The short answer is moving my web presence from a Dreamhost shared hosting account to a linode and a free wordpress.com account. This doesn’t sound exciting, but things do seem to be working very much better.
Why the move?
When I moved to dreamhost, I thought the service and support were very good. There were a couple of warning signs — I put up a badly designed mysql view and they moved it on me. But at that time, they emailed you when they did something like that. The email did suggest that if you really needed to do things like that you should be on a higher-priced account, but I managed to fix it without too many problems for anyone.
In any case, I got 2 websites and email and mailman mailing lists and guest accounts for a couple of friends for about $10/month. And I was able to mostly set this up from the dashboard, without doing a lot of apache and postfix configuration.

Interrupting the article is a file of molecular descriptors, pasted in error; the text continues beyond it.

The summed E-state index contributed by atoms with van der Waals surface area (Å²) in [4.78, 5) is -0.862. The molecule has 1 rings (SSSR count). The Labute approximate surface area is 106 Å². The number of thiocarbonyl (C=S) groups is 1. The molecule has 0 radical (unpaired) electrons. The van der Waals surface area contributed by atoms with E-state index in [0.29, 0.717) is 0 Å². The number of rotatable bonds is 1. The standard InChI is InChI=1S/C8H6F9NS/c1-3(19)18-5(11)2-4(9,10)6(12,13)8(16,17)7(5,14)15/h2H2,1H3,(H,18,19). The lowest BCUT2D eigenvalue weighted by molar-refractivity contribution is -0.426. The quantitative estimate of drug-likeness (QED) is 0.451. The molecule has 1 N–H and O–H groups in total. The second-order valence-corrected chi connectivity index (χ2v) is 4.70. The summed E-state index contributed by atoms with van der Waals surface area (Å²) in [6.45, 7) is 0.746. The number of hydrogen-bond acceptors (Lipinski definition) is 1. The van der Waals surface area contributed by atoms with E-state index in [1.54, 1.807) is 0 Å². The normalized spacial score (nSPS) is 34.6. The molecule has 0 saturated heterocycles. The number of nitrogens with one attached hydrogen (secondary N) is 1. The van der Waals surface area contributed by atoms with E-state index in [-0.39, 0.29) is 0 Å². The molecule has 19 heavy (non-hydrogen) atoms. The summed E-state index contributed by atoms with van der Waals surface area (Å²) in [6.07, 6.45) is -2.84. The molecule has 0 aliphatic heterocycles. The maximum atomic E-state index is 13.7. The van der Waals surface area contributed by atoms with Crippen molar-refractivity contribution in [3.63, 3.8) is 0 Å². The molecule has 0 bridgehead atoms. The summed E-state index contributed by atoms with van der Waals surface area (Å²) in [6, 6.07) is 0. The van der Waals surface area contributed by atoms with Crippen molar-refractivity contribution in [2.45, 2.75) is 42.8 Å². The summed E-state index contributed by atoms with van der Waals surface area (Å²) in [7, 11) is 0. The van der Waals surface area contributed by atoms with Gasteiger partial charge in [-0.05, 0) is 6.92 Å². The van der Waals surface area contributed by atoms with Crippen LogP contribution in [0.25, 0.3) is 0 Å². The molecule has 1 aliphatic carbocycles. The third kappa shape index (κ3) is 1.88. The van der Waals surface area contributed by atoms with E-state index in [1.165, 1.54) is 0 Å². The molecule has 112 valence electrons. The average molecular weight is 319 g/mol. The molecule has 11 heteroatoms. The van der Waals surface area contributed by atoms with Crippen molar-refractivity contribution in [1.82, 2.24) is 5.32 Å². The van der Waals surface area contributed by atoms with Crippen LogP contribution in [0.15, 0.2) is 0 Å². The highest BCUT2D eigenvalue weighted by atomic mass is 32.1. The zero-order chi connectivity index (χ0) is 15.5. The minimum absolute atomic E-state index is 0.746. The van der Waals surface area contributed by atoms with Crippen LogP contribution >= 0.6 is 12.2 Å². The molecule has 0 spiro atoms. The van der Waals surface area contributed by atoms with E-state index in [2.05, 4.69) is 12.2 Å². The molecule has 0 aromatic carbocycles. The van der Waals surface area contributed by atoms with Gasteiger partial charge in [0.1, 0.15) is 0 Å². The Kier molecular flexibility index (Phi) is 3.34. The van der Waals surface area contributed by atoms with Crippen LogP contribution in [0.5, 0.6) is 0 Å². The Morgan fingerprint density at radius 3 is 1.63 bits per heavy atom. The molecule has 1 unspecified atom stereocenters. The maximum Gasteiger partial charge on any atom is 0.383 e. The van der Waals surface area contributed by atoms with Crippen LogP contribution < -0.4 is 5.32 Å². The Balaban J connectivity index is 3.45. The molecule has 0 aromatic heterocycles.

In the summer of 2014, the SerpentPublications.org wordpress site was hacked. Initially it was just hijacked to a site supporting some view of politics in the Middle East, but even when I thought I had put my own site back, something was wrong.
The first symptom I noticed was that whenever I’d done something to the site (like change the sidebar), I was unable to log in and both the serpentpublications site and the laymusic site would be unresponsive for half an hour or so.
Dreamhost support was initially unhelpful, but eventually someone told me that this was what happened when your site was consuming more resources than they wanted it to; it would then be throttled for a period. They made some suggestions for what to do about this (including of course to upgrade to a higher-priced plan). Eventually I figured out that if I used the CloudFlare account associated with the DreamHost account and told it that SerpentPublications.org was “under attack”, the throttling wouldn’t happen.
I also realized that I was getting a lot of page accesses of the non-existent page /wordpress/?wp-subscription-manager from a Polish site. When the throttling happened, these would go from a few dozen an hour to hundreds a minute. Blocking the IP addresses used for this didn’t seem to help.